University of Colorado

A Message from the President

November 2012

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Alumnus Advocates for Alma Mater and Beyond
Angela Dougan ('95, Sociology)

Angela Dougan"Hear people. Understand them: their motivations, how they work, and how they relate to one another." These seemingly simple words from Bob Hughes, UCCS professor of sociology, remain in the mind of Colorado Springs City Councilwoman Angela Dougan ('95) every day. In fact, they may have transformed the course of her life.

A sociology major at UCCS, Dougan was frequently told she'd make a good business student. While business was clearly one of her strengths, however, Dougan chose to stay the course and obtain a BA in sociology – a decision that was largely influenced by Bob Hughes' approach to teaching.

"Multiple choice exams were not my strength," Dougan recalls, "but Professor Hughes always gave us an option: a multiple choice exam or an essay. I chose the essay. After the challenge of responding to a difficult question, he encouraged me to give the multiple choice exam a try, just for fun. I got 100%. His encouragement taught me to try new things, even if I was afraid I'd fail."

Achieving a degree can improve anyone's career, but for Dougan, getting her bachelor's degree at UCCS was a turning point in her life. As a working, newly married student, the campus was a great fit for her, as it offered a great education and teaching force, all with the feel of a small university. Here, Dougan learned about making
commitments, setting goals, and seeing them through to success.

Although Dougan never envisioned herself entering the world of politics, after the birth of her two daughters, she began to see her role in the community differently.

"I see myself as a mom first," she explains. "It drives me to make my kids' lives better, to give them opportunities to stay in Colorado Springs and to create resources that foster the opportunity for a prosperous life."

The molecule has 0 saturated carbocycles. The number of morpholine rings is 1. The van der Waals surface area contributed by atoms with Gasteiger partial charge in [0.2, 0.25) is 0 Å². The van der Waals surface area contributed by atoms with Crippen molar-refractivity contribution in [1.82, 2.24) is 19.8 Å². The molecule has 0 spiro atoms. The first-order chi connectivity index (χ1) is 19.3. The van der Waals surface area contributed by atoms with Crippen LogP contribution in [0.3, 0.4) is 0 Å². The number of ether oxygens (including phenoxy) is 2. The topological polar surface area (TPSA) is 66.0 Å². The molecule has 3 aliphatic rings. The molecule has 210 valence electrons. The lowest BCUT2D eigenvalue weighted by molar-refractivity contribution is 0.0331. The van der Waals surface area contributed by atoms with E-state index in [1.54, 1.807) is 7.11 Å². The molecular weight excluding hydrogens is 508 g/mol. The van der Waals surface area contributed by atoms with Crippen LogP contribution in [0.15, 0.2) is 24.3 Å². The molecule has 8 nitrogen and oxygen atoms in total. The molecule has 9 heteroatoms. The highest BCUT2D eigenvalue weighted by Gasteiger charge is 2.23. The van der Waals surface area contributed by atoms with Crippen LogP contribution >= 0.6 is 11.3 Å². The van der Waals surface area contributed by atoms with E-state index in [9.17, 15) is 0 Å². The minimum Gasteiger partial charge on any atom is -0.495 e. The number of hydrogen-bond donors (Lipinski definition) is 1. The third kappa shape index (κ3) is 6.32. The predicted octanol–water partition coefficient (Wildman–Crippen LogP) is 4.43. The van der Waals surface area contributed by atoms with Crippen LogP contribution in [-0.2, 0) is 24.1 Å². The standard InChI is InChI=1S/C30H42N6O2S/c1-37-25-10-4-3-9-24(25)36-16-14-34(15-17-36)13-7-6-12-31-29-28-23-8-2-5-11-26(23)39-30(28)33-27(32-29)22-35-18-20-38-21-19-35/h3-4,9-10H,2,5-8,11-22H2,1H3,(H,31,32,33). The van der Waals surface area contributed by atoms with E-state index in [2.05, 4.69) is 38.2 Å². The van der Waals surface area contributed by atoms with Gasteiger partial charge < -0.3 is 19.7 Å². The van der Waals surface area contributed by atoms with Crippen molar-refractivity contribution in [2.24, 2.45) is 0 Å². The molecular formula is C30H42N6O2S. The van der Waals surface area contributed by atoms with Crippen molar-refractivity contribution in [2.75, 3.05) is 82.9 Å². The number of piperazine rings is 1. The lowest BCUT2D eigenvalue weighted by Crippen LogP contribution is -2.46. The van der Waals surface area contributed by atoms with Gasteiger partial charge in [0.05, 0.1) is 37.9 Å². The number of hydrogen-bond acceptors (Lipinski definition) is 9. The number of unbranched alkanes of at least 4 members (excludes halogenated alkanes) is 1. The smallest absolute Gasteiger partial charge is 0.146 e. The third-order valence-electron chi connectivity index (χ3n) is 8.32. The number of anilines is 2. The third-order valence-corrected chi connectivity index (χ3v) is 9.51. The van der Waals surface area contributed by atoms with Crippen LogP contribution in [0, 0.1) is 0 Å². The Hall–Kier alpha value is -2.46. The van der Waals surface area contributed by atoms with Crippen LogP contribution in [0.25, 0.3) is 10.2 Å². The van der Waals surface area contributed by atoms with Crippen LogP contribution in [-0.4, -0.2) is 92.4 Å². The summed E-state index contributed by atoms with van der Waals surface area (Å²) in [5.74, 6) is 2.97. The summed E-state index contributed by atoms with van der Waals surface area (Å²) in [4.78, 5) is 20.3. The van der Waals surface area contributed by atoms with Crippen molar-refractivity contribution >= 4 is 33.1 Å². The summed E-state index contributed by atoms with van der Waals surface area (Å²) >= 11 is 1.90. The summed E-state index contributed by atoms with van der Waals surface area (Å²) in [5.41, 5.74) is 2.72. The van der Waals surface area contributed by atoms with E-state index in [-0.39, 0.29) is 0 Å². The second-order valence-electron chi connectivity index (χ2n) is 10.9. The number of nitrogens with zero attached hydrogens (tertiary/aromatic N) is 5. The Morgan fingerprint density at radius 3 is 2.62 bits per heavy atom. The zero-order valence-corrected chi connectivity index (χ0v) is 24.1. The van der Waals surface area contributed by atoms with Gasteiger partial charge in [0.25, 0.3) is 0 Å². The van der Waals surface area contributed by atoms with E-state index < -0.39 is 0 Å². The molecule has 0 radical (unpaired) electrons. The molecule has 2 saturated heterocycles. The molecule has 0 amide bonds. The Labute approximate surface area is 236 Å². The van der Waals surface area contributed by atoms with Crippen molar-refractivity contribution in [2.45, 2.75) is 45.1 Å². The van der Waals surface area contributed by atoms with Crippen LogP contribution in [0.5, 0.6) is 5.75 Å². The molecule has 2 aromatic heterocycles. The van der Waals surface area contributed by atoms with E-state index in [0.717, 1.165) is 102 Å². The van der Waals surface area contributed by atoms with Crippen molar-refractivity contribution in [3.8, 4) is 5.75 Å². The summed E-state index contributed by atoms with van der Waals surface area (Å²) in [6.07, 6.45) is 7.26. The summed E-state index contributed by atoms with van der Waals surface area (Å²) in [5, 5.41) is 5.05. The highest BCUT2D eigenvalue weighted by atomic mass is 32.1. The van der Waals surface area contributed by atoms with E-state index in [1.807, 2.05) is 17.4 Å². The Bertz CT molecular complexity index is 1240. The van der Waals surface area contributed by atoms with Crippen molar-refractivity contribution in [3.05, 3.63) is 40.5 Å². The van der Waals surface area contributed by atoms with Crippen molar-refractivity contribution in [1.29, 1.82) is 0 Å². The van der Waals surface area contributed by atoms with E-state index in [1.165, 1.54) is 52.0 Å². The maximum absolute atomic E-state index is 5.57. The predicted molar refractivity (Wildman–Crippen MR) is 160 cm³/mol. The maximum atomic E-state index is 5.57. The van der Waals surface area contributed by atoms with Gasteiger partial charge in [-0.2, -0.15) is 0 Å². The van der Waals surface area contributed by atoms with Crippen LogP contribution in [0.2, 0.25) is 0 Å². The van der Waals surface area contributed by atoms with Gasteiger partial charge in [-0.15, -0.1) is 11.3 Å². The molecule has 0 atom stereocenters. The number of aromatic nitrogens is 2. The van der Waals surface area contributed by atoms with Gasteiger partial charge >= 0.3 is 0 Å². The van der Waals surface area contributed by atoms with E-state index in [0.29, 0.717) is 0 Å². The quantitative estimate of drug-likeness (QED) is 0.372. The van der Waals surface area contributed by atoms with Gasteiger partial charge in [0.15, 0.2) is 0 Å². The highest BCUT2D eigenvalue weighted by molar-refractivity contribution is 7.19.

As Dougan began thinking this way, she realized that Colorado Springs is – just on its own – a huge win. "We are lucky to have a great local community that is generous and wonderful," she says. "I wanted to be a part of that. I wanted to create a city that was business-friendly, education-friendly and downtown-friendly. I wanted people to understand that we can work well together without fighting if we can love who and what we are and what we have in this city. We can work together to succeed."

Over the years, Dougan has been amazed at the growth of her alma mater and its influence in the Pikes Peak Region. Looking toward the future, Dougan believes that UCCS will continue to be an integral part of the development of Colorado Springs. She envisions better transportation options to help students get to and from campus, as well as the vast opportunities that will come from the branch medical campus.

Given her role on City Council, the concept of advocacy is something that Dougan understands well. As an advocate for UCCS, Dougan wants to work to create opportunities that will make it easy for UCCS to continue moving forward. She envisions the City as a partner to University efforts, not an obstacle. UCCS, Dougan states, "has everything students look for. We're great outside, but some people can't see how we've changed inside. The campus offers one of the best educations you can receive, and it's right here in our back yard. Don't overlook the opportunity."

By the same token, Dougan believes that all alumni, wherever they live, play a powerful role as advocates for UCCS. As advocates, "alumni should learn about what UCCS is today and tell that story," she offers. "Understand what a gem the campus is and be vocal about the ways it has influenced you. The educational advantages UCCS gave you will help you the rest of your life. Alumni might think they can't contribute in a meaningful way, but if we work together to share the UCCS story, we can get a lot done."

When asked if she has any advice for her fellow graduates who might be considering a future in politics, Dougan isn't shy about sharing the best advice she's been given. And it's advice, she says, that works both in and out of the political sphere.

"Know your core principles and values. If you don't, you'll make decisions based not on them, but on everything that is happening around you. And, when you do decide, be able to defend that decision. If you can defend it, it's the right one."

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